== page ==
Characteristics of the participants
In the current study, the researchers distributed approximately 2500 questionnaire. In total, 2001 female students completed and returned the questionnaire, giving a response rate of 97.1%. More than half (1092; 54.6%) of the participants were from faculties of humanities and arts while the remaining (909; 45.4%) were from faculties of medicine or science or engineering. The majority of respondents (1676; 83.8%) were living with their families while the remaining were living in student dormitories. The mean age ± SD of the respondents was 19.5 ± 1.4 years while BMI mean ± SD was 21.7 ± 3.4 kg/m2. Based on BMI classification, 1467 (73.3%) of the participants had a BMI in the “normal” range, 281 (14.0%) in the “underweight” range, and 253 (12.6%) in the “overweight/obese” range.
Eat-26 and SCOFF scores
Table 1 shows Cronbach α value for the scales used and the mean ± SD scores of both SCOFF and EAT-26 subscales. Internal consistency of EAT-26 and its subscales were high, but that of the SCOFF was low. According to the EAT-26 scale, the number of female students considered to be at high risk of disordered eating attitudes was 573 (28.6%), while according to the SCOFF, the number was 767 (38.3%). There was a significant and positive correlation between SCOFF scores and EAT-26 and its subscale scores (Table 2), suggesting a high degree of agreement between the two scales.
Univariate analysis of EAT-26 scores
There was a significant and negative correlation (r = − 0.058, p = .008) between age and EAT-26 scores suggestive of higher risk of ED among younger female students. There was also a significant and positive correlation between BMI and EAT-26 (Spearman correlation r = 0.173, p < 0.011) suggestive of higher risk of ED among females with higher BMI values. Females in the academic field of humanities had a mean ± SD on the EAT-26 of 16.4 ± 10.8 while females in science/engineering/medicine had a mean ± SD of 13.9 ± 9.7. The difference was significant (p < 0.01). Analysis of EAT-26 items indicated that out of the 573 high-risk individuals, 84.5% (n = 484) were “terrified of being overweight”, 48.7% (n = 279) reported that “food controls their life”, and 55% (n = 315) reported “cutting food into pieces”. In the behavioral scale appended to the EAT-26, more than half (53.5%) did not endorse any of the items, while the remaining 930 (46.5%) endorsed at least one of the additional ED behaviours, which suggests a need for further investigation of potential EDs.
Univariate analysis of SCOFF scores
There was no significant correlation (p = .725) between age and SCOFF scores. However, there was a significant correlation between BMI values and SCOFF scores (r = .225, p < 0.001) such that females with higher BMI values had higher SCOFF scores, which is consistent with results obtained on the EAT-26. Furthermore, there was a significant difference in SCOFF mean scores between humanities students (1.4 ± 1.0) and those in science/medicine/engineering faculties (1.2 ± 1.0) (p = .037).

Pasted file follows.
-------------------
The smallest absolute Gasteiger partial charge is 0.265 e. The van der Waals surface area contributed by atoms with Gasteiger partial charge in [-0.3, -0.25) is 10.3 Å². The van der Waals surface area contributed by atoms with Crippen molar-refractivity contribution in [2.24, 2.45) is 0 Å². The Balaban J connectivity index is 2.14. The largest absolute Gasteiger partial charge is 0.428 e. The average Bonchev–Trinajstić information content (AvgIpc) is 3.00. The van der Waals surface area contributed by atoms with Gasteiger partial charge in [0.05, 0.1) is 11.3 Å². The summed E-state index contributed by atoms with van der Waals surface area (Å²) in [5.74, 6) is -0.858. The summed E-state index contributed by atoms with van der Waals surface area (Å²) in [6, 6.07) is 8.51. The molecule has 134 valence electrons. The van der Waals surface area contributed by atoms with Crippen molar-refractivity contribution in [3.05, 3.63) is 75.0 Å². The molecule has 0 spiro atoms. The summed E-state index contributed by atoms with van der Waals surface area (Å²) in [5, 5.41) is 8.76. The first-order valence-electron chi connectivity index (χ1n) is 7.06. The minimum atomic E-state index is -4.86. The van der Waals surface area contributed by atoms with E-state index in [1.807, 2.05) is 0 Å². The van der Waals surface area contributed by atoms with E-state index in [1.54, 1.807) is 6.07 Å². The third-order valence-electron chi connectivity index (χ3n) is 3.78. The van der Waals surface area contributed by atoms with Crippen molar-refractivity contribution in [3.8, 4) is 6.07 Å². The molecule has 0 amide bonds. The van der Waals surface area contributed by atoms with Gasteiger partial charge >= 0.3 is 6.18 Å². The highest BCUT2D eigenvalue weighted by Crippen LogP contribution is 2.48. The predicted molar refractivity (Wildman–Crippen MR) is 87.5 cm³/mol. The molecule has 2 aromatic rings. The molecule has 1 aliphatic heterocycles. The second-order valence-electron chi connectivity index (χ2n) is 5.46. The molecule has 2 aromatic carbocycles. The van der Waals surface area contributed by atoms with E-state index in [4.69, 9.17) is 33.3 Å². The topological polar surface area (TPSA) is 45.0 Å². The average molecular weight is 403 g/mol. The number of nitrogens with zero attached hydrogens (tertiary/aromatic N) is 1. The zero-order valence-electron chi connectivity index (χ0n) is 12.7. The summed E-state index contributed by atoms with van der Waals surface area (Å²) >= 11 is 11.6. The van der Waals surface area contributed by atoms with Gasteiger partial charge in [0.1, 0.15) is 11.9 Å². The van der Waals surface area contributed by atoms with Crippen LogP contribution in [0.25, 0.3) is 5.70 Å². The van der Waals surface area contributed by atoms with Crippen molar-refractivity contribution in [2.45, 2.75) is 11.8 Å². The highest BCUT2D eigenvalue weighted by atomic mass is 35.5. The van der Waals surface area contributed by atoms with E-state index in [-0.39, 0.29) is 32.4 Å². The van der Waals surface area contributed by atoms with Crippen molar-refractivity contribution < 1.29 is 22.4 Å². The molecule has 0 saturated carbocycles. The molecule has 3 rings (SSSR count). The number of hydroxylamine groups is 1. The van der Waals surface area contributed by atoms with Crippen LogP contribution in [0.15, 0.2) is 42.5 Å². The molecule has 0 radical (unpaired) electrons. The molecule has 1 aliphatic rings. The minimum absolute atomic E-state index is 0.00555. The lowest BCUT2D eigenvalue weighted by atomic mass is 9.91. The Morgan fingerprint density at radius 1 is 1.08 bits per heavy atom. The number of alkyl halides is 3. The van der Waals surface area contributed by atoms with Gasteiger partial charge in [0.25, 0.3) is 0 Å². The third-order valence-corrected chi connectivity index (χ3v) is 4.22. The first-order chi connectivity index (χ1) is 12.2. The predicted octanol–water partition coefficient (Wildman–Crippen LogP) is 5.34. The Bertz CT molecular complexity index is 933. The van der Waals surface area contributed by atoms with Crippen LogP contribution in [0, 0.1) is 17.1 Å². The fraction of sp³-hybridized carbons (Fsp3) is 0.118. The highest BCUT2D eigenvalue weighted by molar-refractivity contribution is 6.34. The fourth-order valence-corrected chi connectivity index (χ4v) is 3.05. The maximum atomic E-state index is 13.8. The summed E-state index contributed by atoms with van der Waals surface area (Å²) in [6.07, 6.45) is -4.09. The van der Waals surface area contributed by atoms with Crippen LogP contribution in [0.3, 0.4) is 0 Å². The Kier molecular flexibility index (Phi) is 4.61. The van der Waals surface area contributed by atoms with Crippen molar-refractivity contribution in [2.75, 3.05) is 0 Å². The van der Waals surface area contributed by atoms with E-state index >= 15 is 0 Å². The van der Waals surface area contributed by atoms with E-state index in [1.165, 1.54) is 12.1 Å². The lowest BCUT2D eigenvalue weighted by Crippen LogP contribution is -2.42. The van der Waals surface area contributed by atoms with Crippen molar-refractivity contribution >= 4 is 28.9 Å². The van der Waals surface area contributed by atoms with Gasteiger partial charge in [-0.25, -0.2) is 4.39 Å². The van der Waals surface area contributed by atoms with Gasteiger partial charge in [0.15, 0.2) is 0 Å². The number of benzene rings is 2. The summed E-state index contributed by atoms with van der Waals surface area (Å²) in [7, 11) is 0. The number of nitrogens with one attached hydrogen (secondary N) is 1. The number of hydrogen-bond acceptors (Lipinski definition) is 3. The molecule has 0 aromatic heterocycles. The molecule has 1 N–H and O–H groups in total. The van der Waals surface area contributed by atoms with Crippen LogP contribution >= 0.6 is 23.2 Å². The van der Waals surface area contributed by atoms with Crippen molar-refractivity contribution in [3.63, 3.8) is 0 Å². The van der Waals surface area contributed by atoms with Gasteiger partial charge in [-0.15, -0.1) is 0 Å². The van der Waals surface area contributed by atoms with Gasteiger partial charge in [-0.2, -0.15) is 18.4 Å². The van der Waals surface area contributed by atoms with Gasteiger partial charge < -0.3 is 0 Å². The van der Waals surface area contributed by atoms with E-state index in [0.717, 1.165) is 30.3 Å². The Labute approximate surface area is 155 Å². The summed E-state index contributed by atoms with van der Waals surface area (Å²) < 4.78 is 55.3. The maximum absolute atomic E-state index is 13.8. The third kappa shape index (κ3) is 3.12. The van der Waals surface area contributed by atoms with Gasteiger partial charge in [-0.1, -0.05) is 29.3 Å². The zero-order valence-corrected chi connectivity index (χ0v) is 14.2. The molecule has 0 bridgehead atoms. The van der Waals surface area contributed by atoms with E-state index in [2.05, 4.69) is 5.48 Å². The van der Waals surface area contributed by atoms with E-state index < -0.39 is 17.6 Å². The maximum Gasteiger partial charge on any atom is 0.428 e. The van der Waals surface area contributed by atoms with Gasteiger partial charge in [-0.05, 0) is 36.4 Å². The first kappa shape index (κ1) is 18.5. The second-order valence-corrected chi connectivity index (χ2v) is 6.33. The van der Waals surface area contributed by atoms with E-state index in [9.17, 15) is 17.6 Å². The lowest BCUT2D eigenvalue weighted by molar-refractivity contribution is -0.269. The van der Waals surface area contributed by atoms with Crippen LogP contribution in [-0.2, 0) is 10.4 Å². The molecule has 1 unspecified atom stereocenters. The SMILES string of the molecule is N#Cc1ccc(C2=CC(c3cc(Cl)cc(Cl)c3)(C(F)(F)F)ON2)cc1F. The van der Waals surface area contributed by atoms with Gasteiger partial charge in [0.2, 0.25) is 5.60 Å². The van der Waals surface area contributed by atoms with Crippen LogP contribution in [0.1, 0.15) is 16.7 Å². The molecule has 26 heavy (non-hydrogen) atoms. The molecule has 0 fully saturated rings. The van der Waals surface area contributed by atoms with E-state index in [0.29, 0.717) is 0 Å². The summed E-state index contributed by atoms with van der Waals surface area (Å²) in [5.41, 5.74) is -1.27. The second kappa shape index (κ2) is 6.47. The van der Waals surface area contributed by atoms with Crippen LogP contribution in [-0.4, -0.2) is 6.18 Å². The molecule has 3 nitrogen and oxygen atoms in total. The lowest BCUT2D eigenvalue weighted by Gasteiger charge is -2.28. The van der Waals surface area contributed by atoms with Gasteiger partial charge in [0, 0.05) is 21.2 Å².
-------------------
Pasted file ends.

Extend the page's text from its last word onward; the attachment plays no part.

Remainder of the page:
The aim of this study was to investigate the prevalence of eating disorder attitudes among a large sample of female university students using two common eating disorder scales. The two scales showed similar relationships with most variables except for age, which was significantly correlated with the EAT-26 but not the SCOFF. In the context of this study, the internal consistency of the SCOFF was low, while that of the EAT-26 was very high, suggesting that results obtained from EAT-26 were more reliable than that of the SCOFF, even though the SCOFF is simpler scale than the EAT-26.
When compared with similar studies on female university students carried out elsewhere, the rates of eating disorder attitudes/behaviours in the present study were higher than those obtained in Nigeria , Iran [34,35,36], China [37,38,39], France , USA [3, 40, 41], Spain , Lebanon , Thailand , Greece , Brazil  but lower than those obtained in Bangladesh  and Vietnam . Therefore, our results show higher rates than most of those from other countries. The results reported in the current study were within the range of findings from other Arab countries, including Palestine. The reported percentage of girls and young women at risk of ED in Saudi Arabia was 24.6% , 29.4% in Oman , 23.4% in the UAE , and approximately 38% in Palestine 38.9% .
The finding of higher rates in this study could be attributed to the new evolving life of Palestinians who have had several decades of hardship. The situation in the Palestinian territories is very complex with regard to exposure to the westernized secular Israeli culture. While female Palestinian students generally have limited exposure to the Israeli community, female Palestinian students from Jerusalem and Israeli Arab students studying at An-Najah National University are exposed to Israeli culture. Such exposure could be affecting views regarding body image and body weight. Palestinian females who are not directly exposed to the Israeli community still experience exposure to Israeli media through television, social media, and other means of communication. Furthermore, recently there has been increased exposure to Turkish media. Such movies and TV shows may also influence the attitudes of Arab females, given that Turkish society is less conservative compared to that of Arab culture. Palestinian culture has been oppressed for decades, and isolated from most direct means of communication with neighboring Arab countries. However, recent communication through social media may have created a conflict in attitudes toward women, female bodies, and beauty standards. The traditional Palestinian culture gives little attention to body weight and what the female body should look like. However, partly due to the above, there has been an increased emphasis on body weight as an important aesthetic item.